By Renju Jose
SYDNEY, April 14 (Reuters) – A tropical cyclone smashed into Australia’s northwest coast as a category 5 storm, setting new wind speed records, but has largely spared populated regions including the world’s largest iron ore export hub at Port Hedland, authorities said on Friday.
Cyclone Ilsa made landfall early Friday morning with the highest intensity rating on a 1-to 5 scale and then moved inland as emergency crews urged several remote communities along the storm’s path to seek shelter and remain indoors.
“Port Hedland … escaped the brunt of the cyclone at this stage. Overnight, we received no calls for assistance,” Western Australia state emergency services Superintendent Peter Sutton told ABC television. “So it appears the larger populated areas have really escaped the damage.”
But Sutton said there were unconfirmed reports of “extensive damage” at some remote towns and that an aerial survey would be conducted as soon as possible.
Port Hedland, used by miners BHP Group, Fortescue and billionaire Gina Rinehart’s Hancock Prospecting, was scheduled to reopen at 11 a.m. (0300 GMT) after operator Pilbara Ports Authority deemed it safe.
In a statement, the operator said it is was liaising with terminal and vessel operators to plan out the resumption of shipping.
The port was closed on Thursday morning after authorities began clearing berths a day earlier.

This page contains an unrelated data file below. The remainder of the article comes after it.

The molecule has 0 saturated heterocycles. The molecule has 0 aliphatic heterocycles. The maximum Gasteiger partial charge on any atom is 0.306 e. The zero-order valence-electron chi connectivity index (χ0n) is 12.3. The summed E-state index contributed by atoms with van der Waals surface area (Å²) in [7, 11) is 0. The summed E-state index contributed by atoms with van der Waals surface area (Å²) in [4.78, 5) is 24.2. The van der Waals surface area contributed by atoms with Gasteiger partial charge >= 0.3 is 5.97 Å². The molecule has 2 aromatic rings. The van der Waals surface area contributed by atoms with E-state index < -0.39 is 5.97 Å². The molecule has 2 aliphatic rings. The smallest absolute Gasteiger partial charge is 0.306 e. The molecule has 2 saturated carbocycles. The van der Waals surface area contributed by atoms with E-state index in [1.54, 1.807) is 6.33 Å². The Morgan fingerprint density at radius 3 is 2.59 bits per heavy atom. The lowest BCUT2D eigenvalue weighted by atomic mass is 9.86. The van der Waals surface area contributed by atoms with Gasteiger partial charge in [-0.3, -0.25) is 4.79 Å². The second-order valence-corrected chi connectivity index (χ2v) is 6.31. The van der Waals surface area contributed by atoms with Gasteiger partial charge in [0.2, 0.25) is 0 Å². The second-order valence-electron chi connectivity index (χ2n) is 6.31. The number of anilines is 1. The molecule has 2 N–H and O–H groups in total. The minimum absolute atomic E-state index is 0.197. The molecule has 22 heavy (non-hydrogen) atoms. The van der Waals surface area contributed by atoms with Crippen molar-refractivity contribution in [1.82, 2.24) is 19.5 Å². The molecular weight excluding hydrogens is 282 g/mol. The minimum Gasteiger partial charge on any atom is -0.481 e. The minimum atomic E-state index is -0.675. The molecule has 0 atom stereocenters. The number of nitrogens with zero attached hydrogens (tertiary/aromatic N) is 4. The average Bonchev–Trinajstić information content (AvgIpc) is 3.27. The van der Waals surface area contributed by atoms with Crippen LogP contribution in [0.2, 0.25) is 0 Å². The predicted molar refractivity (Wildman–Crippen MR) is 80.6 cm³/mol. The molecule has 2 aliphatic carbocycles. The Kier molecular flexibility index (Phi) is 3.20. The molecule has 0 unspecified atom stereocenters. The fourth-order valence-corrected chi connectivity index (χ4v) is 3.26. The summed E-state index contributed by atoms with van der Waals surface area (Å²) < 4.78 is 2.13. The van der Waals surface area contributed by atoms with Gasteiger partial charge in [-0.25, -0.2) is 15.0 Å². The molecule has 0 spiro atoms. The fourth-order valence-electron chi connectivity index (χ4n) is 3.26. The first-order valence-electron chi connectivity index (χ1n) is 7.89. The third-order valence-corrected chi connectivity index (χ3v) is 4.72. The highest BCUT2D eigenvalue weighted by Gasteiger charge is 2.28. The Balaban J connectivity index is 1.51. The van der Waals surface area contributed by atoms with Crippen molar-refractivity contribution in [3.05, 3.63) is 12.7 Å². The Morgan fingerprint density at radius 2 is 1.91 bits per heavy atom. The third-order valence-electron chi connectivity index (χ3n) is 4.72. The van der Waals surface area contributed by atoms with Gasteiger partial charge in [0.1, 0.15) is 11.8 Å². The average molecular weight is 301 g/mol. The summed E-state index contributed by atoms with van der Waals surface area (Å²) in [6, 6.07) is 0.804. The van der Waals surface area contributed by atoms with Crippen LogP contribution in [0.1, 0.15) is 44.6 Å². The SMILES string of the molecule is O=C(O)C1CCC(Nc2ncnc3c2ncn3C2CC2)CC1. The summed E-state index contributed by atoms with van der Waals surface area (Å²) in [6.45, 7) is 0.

Ilsa set a new preliminary Australian ten-minute sustained wind speed record of 218 km per hour (135 mph) at Bedout Island, about 40 km offshore, eclipsing cyclone George’s 194 km at the same location in 2007, the Bureau of Meteorology said.
The storm was downgraded by the weather bureau to a category three system early on Friday, but officials warned it could still pack gusts of up to about 170 km per hour (106 mph).
“As it moves inland and the sun comes up, we can expect it to still be a severe tropical cyclone,” the weather bureau’s hazard response manager Shenagh Gamble said.
Ilsa is expected to weaken to a tropical low overnight and move into the southern parts of the Northern Territory.
Heavy bursts of rain are forecast in some areas, likely triggering flash floods. Destructive winds could hit the remote inland mining town of Telfer, where Newcrest Mining operates a fly-in-fly-out gold and copper mine.
(Reporting by Renju Jose in Sydney;Editing by Shri Navaratnam and Kenneth Maxwell)
(c) Copyright Thomson Reuters 2023.
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